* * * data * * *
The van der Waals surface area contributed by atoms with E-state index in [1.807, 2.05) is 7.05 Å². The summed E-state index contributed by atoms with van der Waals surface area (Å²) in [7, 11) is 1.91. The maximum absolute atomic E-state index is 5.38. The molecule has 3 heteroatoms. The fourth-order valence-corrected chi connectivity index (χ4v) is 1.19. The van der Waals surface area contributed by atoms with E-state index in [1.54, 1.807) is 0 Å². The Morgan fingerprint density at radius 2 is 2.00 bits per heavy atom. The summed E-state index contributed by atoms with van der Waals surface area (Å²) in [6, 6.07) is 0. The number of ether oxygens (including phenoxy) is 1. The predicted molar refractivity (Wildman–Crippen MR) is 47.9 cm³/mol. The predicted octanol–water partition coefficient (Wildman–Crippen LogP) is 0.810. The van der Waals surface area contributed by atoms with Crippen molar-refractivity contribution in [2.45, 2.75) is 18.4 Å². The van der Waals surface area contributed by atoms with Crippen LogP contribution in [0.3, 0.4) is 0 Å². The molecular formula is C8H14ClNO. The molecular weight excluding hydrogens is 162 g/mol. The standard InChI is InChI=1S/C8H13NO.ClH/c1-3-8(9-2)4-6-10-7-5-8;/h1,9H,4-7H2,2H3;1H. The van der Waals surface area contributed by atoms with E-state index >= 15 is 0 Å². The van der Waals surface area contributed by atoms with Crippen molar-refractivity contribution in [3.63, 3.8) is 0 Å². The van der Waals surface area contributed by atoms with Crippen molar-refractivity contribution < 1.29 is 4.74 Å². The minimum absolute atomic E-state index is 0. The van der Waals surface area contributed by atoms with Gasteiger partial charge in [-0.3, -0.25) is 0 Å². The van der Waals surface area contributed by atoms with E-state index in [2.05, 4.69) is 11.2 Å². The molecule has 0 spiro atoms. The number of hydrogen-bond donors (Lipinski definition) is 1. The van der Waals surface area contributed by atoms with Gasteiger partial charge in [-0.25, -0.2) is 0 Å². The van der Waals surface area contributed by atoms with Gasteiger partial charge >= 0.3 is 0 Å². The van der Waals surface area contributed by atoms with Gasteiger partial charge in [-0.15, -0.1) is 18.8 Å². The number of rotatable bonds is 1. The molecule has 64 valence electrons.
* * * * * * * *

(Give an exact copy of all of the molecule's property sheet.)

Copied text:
The van der Waals surface area contributed by atoms with E-state index in [1.807, 2.05) is 7.05 Å². The summed E-state index contributed by atoms with van der Waals surface area (Å²) in [7, 11) is 1.91. The maximum absolute atomic E-state index is 5.38. The molecule has 3 heteroatoms. The fourth-order valence-corrected chi connectivity index (χ4v) is 1.19. The van der Waals surface area contributed by atoms with E-state index in [1.54, 1.807) is 0 Å². The Morgan fingerprint density at radius 2 is 2.00 bits per heavy atom. The summed E-state index contributed by atoms with van der Waals surface area (Å²) in [6, 6.07) is 0. The number of ether oxygens (including phenoxy) is 1. The predicted molar refractivity (Wildman–Crippen MR) is 47.9 cm³/mol. The predicted octanol–water partition coefficient (Wildman–Crippen LogP) is 0.810. The van der Waals surface area contributed by atoms with Crippen molar-refractivity contribution in [2.45, 2.75) is 18.4 Å². The van der Waals surface area contributed by atoms with Crippen LogP contribution in [0.3, 0.4) is 0 Å². The molecular formula is C8H14ClNO. The molecular weight excluding hydrogens is 162 g/mol. The standard InChI is InChI=1S/C8H13NO.ClH/c1-3-8(9-2)4-6-10-7-5-8;/h1,9H,4-7H2,2H3;1H. The van der Waals surface area contributed by atoms with E-state index >= 15 is 0 Å². The van der Waals surface area contributed by atoms with Crippen molar-refractivity contribution in [3.63, 3.8) is 0 Å². The van der Waals surface area contributed by atoms with Crippen molar-refractivity contribution < 1.29 is 4.74 Å². The minimum absolute atomic E-state index is 0. The van der Waals surface area contributed by atoms with Gasteiger partial charge in [-0.3, -0.25) is 0 Å². The van der Waals surface area contributed by atoms with E-state index in [2.05, 4.69) is 11.2 Å². The molecule has 0 spiro atoms. The number of hydrogen-bond donors (Lipinski definition) is 1. The van der Waals surface area contributed by atoms with Gasteiger partial charge in [-0.25, -0.2) is 0 Å². The van der Waals surface area contributed by atoms with Gasteiger partial charge >= 0.3 is 0 Å². The van der Waals surface area contributed by atoms with Gasteiger partial charge in [-0.15, -0.1) is 18.8 Å². The number of rotatable bonds is 1. The molecule has 64 valence electrons.